For Gun-Shy Consumers, Debit Is Replacing Credit

Alyson Chadwick uses her debit card for a latte. "I use my credit cards hardly at all," she says.
Alyson Chadwick uses her debit card for a latte. "I use my credit cards hardly at all," she says. (By Michael Temchine For The Washington Post)

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By Nancy Trejos
Washington Post Staff Writer
Wednesday, October 7, 2009

The recession has cooled the American ardor for living on credit. After years of saying "Charge it," consumers are more often paying with their debit cards instead.

Worry about jobs, fear of fluctuating interest rates on credit cards and wariness about spending too much are contributing to the change.

"People are managing their money in a different way," said David Robertson, publisher of the Nilson Report, which tracks the credit card industry. "You clearly have a situation where those people who have jobs are exhibiting recession anxiety and they are making more debit transactions."

Nine months ago, Alyson Chadwick, a public relations representative for a nonprofit organization on Capitol Hill, got a debit card with a MasterCard logo so she could use it anywhere for purchases. Carrying cash was unsafe, she thought, and a debit card would help her manage her spending better.

"I use my credit cards hardly at all," she said. "I don't even carry them with me."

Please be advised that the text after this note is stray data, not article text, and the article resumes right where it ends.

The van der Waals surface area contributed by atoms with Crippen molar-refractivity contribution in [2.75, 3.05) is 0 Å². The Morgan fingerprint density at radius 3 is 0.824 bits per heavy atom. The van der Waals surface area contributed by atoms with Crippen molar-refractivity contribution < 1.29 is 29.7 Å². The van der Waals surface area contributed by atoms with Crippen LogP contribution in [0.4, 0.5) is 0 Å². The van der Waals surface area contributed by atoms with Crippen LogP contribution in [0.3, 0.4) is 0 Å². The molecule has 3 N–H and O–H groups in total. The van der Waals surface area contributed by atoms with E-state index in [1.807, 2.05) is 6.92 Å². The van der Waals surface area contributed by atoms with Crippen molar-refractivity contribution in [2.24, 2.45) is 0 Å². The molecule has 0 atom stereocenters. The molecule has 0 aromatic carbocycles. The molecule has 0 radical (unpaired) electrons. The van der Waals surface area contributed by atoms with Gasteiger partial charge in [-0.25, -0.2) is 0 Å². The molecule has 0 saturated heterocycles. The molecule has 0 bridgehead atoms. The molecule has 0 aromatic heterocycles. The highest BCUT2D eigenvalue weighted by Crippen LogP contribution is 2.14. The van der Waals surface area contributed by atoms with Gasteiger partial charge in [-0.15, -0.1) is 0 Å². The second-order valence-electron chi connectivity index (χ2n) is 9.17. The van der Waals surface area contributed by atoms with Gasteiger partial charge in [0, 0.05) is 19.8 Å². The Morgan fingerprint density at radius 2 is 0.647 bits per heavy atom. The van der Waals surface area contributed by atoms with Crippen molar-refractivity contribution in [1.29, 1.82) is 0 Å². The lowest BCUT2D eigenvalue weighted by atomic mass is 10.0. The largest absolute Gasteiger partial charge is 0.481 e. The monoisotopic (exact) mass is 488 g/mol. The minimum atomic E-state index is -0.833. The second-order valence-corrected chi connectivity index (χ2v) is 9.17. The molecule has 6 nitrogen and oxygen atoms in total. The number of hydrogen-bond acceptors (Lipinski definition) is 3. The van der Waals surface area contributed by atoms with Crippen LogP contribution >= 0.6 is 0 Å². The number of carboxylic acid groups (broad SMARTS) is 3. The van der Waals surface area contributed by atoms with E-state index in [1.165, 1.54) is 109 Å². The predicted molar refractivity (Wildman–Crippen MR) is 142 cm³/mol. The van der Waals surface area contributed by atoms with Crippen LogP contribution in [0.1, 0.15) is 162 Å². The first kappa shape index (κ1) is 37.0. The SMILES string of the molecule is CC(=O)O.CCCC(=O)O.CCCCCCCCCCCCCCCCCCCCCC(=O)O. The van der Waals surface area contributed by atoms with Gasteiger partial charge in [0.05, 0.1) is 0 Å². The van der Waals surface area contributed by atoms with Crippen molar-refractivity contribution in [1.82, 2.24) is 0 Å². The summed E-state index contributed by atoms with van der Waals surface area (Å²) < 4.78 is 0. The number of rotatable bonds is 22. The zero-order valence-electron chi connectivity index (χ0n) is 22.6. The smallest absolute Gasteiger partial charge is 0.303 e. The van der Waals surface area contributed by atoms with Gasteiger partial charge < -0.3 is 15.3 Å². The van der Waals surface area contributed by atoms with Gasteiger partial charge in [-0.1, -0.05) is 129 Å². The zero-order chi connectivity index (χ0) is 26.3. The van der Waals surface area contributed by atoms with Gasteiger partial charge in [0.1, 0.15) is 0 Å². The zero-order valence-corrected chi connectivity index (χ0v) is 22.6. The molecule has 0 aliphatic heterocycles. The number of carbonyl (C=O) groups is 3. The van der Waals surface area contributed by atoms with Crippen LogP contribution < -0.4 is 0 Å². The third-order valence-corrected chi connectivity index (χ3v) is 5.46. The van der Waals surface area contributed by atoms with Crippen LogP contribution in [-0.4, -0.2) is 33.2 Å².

Trish Preston, head of U.S. debit for MasterCard, said the changing fortunes of debit and credit tell the story of how the recession has transformed consumer spending.

"Think about what's happening in the economy," she said. "Appliances, furniture, jewelry: Those are very sensitive to the economy, and those have generally been credit spending categories."

Debit cards, meanwhile, tend to be used for routine necessities such as groceries and gasoline. "Those kinds of expenditures are happening," she said.

The Federal Reserve said that revolving credit, primarily credit cards, dropped by $6.1 billion in July, or 8.1 percent on an annualized basis. Debit card usage, meanwhile, had been steadily growing over the years but has surged in this recession.

Credit cards draw on money borrowed at often high interest rates; debit cards withdraw money from the cardholder's bank account.

Visa announced this spring that spending on Visa debit cards in the United States surpassed credit for the first time in the company's history. In 2008, debit payment volume was $206 billion, compared with credit volume of $203 billion. MasterCard reported that for the first six months of this year, the volume of purchases on its debit cards increased 4.1 percent, to $160 billion, in the United States. Spending on credit and charge cards sank 14.8 percent, to $233 billion.

"Consumers are rational thinking individuals, and they're going to shift their behavior in a way that fits with their current economic situation," said Scott Strumello, an associate with the Auriemma Consulting Group, a Long Island-based payment card advisory firm. "They're thinking more seriously about it, and many may decide, 'I'm going to use debit where I can and reserve credit for larger purchases.' "


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